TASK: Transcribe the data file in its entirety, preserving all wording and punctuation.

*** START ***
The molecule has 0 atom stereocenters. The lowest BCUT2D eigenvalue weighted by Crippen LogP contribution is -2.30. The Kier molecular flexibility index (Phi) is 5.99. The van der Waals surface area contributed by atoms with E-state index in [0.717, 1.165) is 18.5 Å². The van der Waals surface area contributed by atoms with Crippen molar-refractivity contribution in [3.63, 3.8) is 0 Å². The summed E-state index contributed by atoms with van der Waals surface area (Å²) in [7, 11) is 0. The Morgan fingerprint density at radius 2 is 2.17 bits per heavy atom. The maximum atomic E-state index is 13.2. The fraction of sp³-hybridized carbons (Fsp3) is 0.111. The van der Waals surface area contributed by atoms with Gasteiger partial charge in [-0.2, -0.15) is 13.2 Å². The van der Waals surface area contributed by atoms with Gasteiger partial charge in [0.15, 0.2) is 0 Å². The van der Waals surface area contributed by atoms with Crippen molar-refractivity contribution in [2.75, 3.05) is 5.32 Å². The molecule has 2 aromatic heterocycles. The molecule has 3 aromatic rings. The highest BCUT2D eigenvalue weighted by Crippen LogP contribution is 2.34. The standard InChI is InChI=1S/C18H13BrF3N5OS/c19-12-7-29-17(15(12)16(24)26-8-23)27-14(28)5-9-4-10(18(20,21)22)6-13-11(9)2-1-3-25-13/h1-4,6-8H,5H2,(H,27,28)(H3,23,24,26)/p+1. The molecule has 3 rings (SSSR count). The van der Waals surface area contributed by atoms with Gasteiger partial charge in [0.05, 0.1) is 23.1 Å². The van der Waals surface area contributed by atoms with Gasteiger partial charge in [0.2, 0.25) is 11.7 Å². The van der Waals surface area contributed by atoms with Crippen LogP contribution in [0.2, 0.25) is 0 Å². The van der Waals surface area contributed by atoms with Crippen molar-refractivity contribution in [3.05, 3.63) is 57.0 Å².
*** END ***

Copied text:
The molecule has 0 atom stereocenters. The lowest BCUT2D eigenvalue weighted by Crippen LogP contribution is -2.30. The Kier molecular flexibility index (Phi) is 5.99. The van der Waals surface area contributed by atoms with E-state index in [0.717, 1.165) is 18.5 Å². The van der Waals surface area contributed by atoms with Crippen molar-refractivity contribution in [3.63, 3.8) is 0 Å². The summed E-state index contributed by atoms with van der Waals surface area (Å²) in [7, 11) is 0. The Morgan fingerprint density at radius 2 is 2.17 bits per heavy atom. The maximum atomic E-state index is 13.2. The fraction of sp³-hybridized carbons (Fsp3) is 0.111. The van der Waals surface area contributed by atoms with Gasteiger partial charge in [-0.2, -0.15) is 13.2 Å². The van der Waals surface area contributed by atoms with Gasteiger partial charge in [0.15, 0.2) is 0 Å². The van der Waals surface area contributed by atoms with Crippen molar-refractivity contribution in [2.75, 3.05) is 5.32 Å². The molecule has 2 aromatic heterocycles. The molecule has 3 aromatic rings. The highest BCUT2D eigenvalue weighted by Crippen LogP contribution is 2.34. The standard InChI is InChI=1S/C18H13BrF3N5OS/c19-12-7-29-17(15(12)16(24)26-8-23)27-14(28)5-9-4-10(18(20,21)22)6-13-11(9)2-1-3-25-13/h1-4,6-8H,5H2,(H,27,28)(H3,23,24,26)/p+1. The molecule has 3 rings (SSSR count). The van der Waals surface area contributed by atoms with Gasteiger partial charge in [0.05, 0.1) is 23.1 Å². The van der Waals surface area contributed by atoms with Gasteiger partial charge in [0.2, 0.25) is 11.7 Å². The van der Waals surface area contributed by atoms with Crippen LogP contribution in [0.2, 0.25) is 0 Å². The van der Waals surface area contributed by atoms with Crippen molar-refractivity contribution in [3.05, 3.63) is 57.0 Å².